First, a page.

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Gun Cases Moving up to the Feds?

By Justin Brown 7 years agoNo Comments

FEDERAL AND STATE GUN OFFENSES BALTIMORE, MARYLAND

In Alston v. State, an unusual opinion that was 8 years in the making, the Maryland Court of Appeals (Chief Judge Bell) held, among other things, that a felon in possession of a handgun is not subject to the mandatory 5 years without parole — if the predicate conviction was for a drug offense.  This is a decision that could have a huge impact in this city, where many people have felony drug convictions, and many people are caught with guns. Up to now “five years without” was a harsh quirk in an otherwise forgiving state system. Used to be, if you have a felony drug conviction, and you get caught with a gun, you get five years without parole. There were enough of these cases to wear a path up to steps to the Mitchell Courthouse, and indeed the feds laid off these cases because the state sentences were sufficiently harsh.

So what does this new ruling mean? Will sentences be more lenient for gun crimes in the City? Probably not. The COA ruling could have the unexpected consequence of sending more gun cases out of the state system and into the federal system. In the feds, of course, all the sentences are stiff, and the prosecutors have ways of piling years on top of defendants whom they want off the streets. Already I have heard whispers that the U.S. Attorney’s office will start ramping up its prosecutions of gun crimes. They feel like they have no choice. On July 11, moreover, the Mayor announced funding for two new state prosecutors who go on loan to the feds and will prosecute cases on Lombard Street. I have to think this at least partially relates back to the Alston ruling.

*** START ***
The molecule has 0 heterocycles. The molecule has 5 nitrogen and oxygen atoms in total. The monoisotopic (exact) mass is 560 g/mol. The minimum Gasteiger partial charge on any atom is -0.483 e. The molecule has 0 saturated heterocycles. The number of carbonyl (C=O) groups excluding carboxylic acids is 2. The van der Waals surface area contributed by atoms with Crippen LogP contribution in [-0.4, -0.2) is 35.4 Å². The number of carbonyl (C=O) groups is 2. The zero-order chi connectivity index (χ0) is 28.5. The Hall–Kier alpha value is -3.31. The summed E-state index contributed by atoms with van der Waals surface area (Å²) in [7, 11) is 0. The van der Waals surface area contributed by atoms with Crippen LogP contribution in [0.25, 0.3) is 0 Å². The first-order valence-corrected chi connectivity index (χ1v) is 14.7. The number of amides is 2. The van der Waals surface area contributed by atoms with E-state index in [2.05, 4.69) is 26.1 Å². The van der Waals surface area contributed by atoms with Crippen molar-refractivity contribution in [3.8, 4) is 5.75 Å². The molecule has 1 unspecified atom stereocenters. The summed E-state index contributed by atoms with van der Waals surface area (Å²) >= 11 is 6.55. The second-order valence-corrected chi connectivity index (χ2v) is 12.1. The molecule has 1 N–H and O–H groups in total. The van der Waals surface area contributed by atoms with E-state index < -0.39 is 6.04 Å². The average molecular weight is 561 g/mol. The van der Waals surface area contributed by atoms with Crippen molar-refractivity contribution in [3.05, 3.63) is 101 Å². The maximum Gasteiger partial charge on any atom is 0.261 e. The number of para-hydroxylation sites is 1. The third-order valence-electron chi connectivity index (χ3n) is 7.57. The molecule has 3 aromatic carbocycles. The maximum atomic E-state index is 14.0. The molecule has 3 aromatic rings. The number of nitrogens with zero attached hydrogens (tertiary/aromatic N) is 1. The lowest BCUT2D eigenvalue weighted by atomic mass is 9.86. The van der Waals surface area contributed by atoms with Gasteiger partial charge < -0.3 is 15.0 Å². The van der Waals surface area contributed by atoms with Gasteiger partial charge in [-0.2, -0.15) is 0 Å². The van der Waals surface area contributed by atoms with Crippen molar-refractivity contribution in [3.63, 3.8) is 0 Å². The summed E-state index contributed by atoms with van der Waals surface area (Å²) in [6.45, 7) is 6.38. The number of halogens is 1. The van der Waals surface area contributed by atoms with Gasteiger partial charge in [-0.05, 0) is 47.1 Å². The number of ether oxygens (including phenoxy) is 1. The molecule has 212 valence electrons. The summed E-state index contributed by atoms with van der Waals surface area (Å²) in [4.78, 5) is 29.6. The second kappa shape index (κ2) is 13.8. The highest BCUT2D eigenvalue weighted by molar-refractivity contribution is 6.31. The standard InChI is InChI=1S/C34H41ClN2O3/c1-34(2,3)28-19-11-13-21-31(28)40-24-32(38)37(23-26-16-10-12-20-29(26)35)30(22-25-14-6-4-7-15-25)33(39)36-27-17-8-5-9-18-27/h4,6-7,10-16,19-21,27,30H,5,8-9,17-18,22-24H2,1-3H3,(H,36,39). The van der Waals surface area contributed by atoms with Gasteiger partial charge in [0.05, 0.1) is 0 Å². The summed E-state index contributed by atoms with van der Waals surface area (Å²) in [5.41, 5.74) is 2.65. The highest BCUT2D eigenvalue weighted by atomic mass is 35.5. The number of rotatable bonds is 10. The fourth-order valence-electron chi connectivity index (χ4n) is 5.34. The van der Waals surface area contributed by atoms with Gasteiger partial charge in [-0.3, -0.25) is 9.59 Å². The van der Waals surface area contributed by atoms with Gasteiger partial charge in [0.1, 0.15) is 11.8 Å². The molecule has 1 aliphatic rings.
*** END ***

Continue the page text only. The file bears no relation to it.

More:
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About

 Justin Brown

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Justin Brown is a trial attorney based in Baltimore, Maryland. He has tried criminal and civil cases in state district court, state circuit court, and the United States District Court for Maryland. He has argued appeals before the Maryland Court of Special Appeals, the Maryland Court of Appeals and the Fourth Circuit Court of Appeals.

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